Medical Malpractice Lawyers & Contingency Fee Arrangements

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Jeffrey Johnson is a legal writer with a focus on personal injury. He has worked on personal injury and sovereign immunity litigation in addition to experience in family, estate, and criminal law. He earned a J.D. from the University of Baltimore and has worked in legal offices and non-profits in Maryland, Texas, and North Carolina. He has also earned an MFA in screenwriting from Chapman Univer...

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Written by Jeffrey Johnson
Insurance Lawyer Jeffrey Johnson

UPDATED: Jul 15, 2021

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Medical malpractice attorney fees are often negotiable. Many lawyers will take a malpractice case on a contingency basis, which means that if the case is successful the lawyer will keep a percentage of the settlement, usually between 20 and 40 percent. Many states place a limit on the contingency percentage in medical malpractice cases. Most of these states use a sliding scale based on the amount of the settlement or judgment. For example, fees are allowed up to 33 1/3% for the first $300,000, 25% for the next $300,000, and the percentage then continues to decrease as the plaintiff’s recovery amount increases.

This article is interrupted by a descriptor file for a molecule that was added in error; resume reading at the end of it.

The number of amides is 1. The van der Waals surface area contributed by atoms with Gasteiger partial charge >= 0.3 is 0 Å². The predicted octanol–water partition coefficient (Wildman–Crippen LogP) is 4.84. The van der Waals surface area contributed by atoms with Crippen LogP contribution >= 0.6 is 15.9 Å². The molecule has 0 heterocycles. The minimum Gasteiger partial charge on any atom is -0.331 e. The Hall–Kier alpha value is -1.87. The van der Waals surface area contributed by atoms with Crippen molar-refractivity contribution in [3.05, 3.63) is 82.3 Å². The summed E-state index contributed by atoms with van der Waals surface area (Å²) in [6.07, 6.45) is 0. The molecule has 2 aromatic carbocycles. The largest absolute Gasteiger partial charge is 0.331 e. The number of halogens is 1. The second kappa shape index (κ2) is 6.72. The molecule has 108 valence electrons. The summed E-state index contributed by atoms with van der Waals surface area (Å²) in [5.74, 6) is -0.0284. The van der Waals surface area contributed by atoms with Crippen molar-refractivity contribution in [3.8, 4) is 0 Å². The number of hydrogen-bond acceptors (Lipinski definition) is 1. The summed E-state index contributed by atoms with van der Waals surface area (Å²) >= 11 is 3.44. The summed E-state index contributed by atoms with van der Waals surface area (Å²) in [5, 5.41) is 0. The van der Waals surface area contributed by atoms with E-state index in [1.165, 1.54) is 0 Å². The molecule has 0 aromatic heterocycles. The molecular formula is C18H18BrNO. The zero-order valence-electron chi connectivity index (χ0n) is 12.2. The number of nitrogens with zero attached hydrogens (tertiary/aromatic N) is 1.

Billing options can be creative. For example, you could propose monthly bills or because your case could drag on for several years, you should negotiate a tiered fee so that you pay increasing percentages as your case progresses towards trial. For example, you would only pay 25% if your case settles before trial, 33% if it goes to trial and 40% if it goes up on appeal.

You could also negotiate fees based on the settlement total. For example, you would agree to pay your lawyer 33 1/3% for the first $300,000, 25% for the next $300,000, and the percentage would continue to decrease as your settlement amount increased.

Additionally, if you demand that the advanced expenses be paid before the lawyer’s fee is calculated, your recovery may significantly increase. For example, suppose your settlement is $500,000. Your medical expenses, expert fees, court costs and other expenses equal $100,000. Instead of paying the attorney a percentage of $500,000, subtract the $100,000 of expenses first and pay the attorney a percentage of $400,000.

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